At 3spin we’ve developed many products around 360° videos, mainly for VR applications. One common problem when working with 360° videos in VR is sound and its perceived position in space. Background sound – like music – is not much of a challenge, because it does not depend on the users orientation in space. But voices and other sounds with a fix position are. When the user watches a video with stereo sound and looks to the right the sound does not change in any simple 360° player implementation. But it should to reflect the users change in orientation. Otherwise, sounds of objects that are now in front of the user will be perceived as if they came from the right. That effect can be highly disorienting. Also, sound can be a great tool for story telling and directing the users view – if implemented correctly.

There are quite a few solutions and workarounds for this problem. We looked out for a simple solution that would also work for our existing videos with simple stereo (left/right) sound.

Ambisonic sound

The cleanest solution would be to work with recorded surround sound. Ambisonic sound can deliver really great results. Some video players and even Facebook and Youtube support ambisonic sound embedded in video files. For this project however we had to consider all our existing videos with stereo sound which we simply cannot re-record.

Audio spatializer plugins and Unity 3D sound

There are many solutions to get really realistic 3D sound from Unity. Microsoft, Google and Oculus all have implemented their own spatializer plugins – all with room effects and other cool features. Using this plugins with our existing videos requires us to place virtual speakers left and right inside our Unity scene. This way the right speaker can play back the right stereo channel which then will have its fixed place in space. If the user turns around to look back, the spatializer plugins or the simple 3D sound provided by Unity then will transform the right channel sound so it will be perceived as “coming from the left”.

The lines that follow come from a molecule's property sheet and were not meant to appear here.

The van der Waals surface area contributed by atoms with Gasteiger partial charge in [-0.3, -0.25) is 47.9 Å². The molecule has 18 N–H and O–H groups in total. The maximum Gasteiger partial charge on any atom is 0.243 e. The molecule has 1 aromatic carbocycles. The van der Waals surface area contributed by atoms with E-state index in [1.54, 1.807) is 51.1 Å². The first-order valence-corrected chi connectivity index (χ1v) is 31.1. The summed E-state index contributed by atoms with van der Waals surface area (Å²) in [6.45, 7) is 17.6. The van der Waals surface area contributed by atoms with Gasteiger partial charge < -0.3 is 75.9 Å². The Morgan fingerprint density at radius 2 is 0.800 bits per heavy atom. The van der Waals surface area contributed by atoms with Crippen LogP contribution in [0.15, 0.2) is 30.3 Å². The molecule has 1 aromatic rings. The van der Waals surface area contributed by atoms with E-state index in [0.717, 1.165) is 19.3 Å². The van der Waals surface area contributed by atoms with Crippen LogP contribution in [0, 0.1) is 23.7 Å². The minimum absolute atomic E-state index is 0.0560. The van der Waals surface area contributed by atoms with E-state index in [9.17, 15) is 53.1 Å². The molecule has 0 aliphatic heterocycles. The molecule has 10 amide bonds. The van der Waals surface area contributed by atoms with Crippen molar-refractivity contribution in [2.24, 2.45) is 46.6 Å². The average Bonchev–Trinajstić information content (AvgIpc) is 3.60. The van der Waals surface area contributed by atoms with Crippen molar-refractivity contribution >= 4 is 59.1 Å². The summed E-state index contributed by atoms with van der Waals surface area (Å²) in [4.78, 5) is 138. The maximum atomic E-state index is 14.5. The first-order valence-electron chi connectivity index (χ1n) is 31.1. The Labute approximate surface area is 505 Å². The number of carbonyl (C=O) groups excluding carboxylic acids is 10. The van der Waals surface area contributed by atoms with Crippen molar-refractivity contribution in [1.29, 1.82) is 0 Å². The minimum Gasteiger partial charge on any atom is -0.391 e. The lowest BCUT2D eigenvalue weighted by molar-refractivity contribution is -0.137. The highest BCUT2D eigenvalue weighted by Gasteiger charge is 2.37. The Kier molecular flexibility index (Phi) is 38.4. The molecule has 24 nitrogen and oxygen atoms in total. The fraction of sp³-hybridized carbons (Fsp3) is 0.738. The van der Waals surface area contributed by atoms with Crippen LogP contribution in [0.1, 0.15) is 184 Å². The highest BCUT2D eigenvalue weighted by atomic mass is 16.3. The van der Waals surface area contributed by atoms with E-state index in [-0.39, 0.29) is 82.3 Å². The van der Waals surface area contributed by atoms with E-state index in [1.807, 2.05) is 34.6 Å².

I liked this idea because it requires little coding and makes use of existing, very specialized technology instead of reinventing the wheel.

Unity does not provide an easy way to separate the left and right channel of an audio source and forward them to different audio sources. This however is the requirement to place them in 3D space. So we had to try different approaches to get things to work:

  • We tried to add two audio tracks to our video – one only containing the left channel (right one muted) and one the other way around. The new Unity 5.6 video player should be able to connect every audio track of a video to a separate audio source. This approach failed because we had errors importing the video. I don’t know if this is an Unity bug or some encoding error on our side. But the idea is very promising and should be investigated further.
  • We thought about separating the audio from the video. This way we could use one mono audio track for each channel and a video without sound. But in previous projects we’ve found that synchronized playback is by no means a trivial problem.
  • We looked into the Native Audio Plugin SDK which almost certainly can be used to solve this problem. But we did not want the heavy overhead of native development for multiple platforms.

Audio filters